Howard B. Owens
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C.M., "Money For Nothing" isn't just a Dire Straits song. Central banks vs. the gold standard, is that the only choice? Inflation is the hidden tax on our lives, on every dollar we earn. I believe that. The current Federal Reserve system is the cause of inflation. But is the gold standard, or any commodity standard, or a market without limits the right answer? Here's a pretty convincing take down of Misses and the Austrian School.
Daniel Jones
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My point on health care was that Japan and South Korea had UHC when the big three were signing onto the current deals, Toyota has never had to shoulder any of the current legacy costs for that reason. If the governments in Japan had to bail their auto industry out, then you had better believe that they would be mandating the closure of factories in foreign nations, it was just an idea that I found to be very interesting.
Daniel Jones
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Mark-Think about not just the auto workers themselves, but of the communities that are based around factory workers incomes, the barber shops/beauty salons, grocery stores and other businesses that are going to be in very big trouble if we see a massive closure of auto factories.
Howard B. Owens
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Bankruptcy doesn't necessarily mean closure. It means restructuring, elimination of debt, canceling contracts (such as union contracts), and developing a plan to survive, if possible. There's a bigger economic cost to be considered over the long-term to propping up a failing business. You only prolong or delay the pain. Toyota workers in the U.S. are subject to the same health system as GM workers in Detroit, so, again, any comparison to conditions in Japan doesn't fly.
Mark Potwora
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First off ill clear a few things up..I worked for GM.Got a pension from GM..So i think i know what im talking about here..GM sold us ..We were bought up by a French company.GM did this to save costs..We also as GM sold products to Toyota..Those parts that were made in USA are now being made in Mexico..We had a three tier wage system..So even with lower cost labor it still wasnt good enought.It wasn't about quality..It was about how much money could be made.. While we were owned by the French company they deceided they wanted out of the contract and wanted to move the whole operations to Mexico and overseas to asia.The union contract wouldn't allow it..So they filed chapter 11. Got a judge to throw out the contract.Screwed the vendors over on what they were owed and closed up the plant up here and now make every thing out of this country..We were profitable up here ,made a get bunch of products but it wasnt enought..They came out of chapter 11 in 10 months..Right after they broke the contract..It was all about greed..The laws make it possible.So Howard chapter 11 does mean closure.I'm glad there was a union to look out after our interest thought the years. If GM goes down it will be bad for the USA..We need strong american companys to get us through this mess..Tied to the big three are many tier 1 and 2 suppliers that well go out of business.This seems to be all about breaking unions in the country.I pay for part of my health care now as do many auto workers.. Do we have to adjust our wage to those of third world countrys..It that what free trade has brought us..we have labors laws and work rules that are in place to day because of unions.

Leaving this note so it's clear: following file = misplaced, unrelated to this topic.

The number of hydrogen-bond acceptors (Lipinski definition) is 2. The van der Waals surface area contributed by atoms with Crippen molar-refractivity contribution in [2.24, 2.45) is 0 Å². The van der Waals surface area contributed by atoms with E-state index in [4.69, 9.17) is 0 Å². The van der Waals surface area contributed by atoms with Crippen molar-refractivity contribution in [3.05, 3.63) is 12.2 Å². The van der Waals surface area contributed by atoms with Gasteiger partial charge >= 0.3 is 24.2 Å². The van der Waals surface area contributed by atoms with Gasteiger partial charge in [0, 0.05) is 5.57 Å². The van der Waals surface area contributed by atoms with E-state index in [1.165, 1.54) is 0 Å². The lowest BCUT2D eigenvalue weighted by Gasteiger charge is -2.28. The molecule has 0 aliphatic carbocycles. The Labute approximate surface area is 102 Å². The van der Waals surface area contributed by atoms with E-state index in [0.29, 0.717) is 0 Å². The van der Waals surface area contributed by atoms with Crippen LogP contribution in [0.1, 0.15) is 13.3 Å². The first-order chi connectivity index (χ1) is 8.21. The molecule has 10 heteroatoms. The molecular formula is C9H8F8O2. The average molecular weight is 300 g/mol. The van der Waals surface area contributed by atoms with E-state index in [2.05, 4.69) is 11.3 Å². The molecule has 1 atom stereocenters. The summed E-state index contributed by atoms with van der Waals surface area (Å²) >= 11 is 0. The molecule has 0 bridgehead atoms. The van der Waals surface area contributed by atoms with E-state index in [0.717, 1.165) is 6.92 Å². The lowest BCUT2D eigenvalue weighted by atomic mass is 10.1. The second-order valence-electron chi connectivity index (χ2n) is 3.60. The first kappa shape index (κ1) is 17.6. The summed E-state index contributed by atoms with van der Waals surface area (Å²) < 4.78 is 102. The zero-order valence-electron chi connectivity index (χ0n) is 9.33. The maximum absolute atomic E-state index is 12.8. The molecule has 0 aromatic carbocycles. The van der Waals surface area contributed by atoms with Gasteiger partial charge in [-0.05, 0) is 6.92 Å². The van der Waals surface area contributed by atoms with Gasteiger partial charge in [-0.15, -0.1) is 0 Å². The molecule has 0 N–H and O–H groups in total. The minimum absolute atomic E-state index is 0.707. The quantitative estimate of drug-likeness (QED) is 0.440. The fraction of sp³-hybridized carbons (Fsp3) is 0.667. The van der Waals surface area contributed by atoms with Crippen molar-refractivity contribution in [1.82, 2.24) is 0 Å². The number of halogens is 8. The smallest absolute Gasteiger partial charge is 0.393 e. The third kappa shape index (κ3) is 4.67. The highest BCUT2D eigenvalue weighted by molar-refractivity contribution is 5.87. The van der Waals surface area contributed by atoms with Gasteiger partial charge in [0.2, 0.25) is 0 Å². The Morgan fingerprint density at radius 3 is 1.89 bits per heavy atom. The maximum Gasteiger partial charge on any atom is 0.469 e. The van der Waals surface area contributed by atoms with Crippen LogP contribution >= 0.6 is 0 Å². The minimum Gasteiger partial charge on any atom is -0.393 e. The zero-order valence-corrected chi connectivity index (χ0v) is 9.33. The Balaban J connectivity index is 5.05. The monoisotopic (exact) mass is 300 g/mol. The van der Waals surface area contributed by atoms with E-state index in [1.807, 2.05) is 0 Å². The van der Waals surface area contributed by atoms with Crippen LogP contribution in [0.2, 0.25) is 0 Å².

John Roach
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Should we bail out any business? That's the question. Most people here on this blog did not think we should bail out the banks, but now the Auto companies are ok? Should we bail out Insureance companies? Where do you draw the line? We have bailed out companies and banks before since the 1970's, and each time we end up doing it again. And again, since we don't have the money, do you think we should keep borrowing from China and Abrabia?
Howard B. Owens
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We'll just print more money. Then taxpayers will be on the hook both for the debt and for the inflation it creates. A lot of people in the newspaper industry think Congress should bailout newspapers.
Daniel Jones
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Mark, I agree with you on free trade, in retrospect not having tough environmental and worker protection clauses has done much harm to the American economy. Howard, the health care costs are higher for union members because the plans are generally more expensive, Toyota isn't locked into the same rates that the UAW and Ford is, I don't think that the UAW should make any concessions in this go around though, if we had good and quality universal health care (not socialized medicine) then costs would me much lower. John, sometimes it's necessary to prevent the fallout of the overall economy.
Mark Potwora
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Is this a bailout or a loan program..During normal economic periods,Doesn't the fed loans money to the banks,were do we get capital to grow our economy.Isn't the whole system based on lending from one person to another,Was the money ever really there..They say the stock market lost 2 trillion dollars..Who has it, were is it..Is this not just a game about printing money..Who has all the money..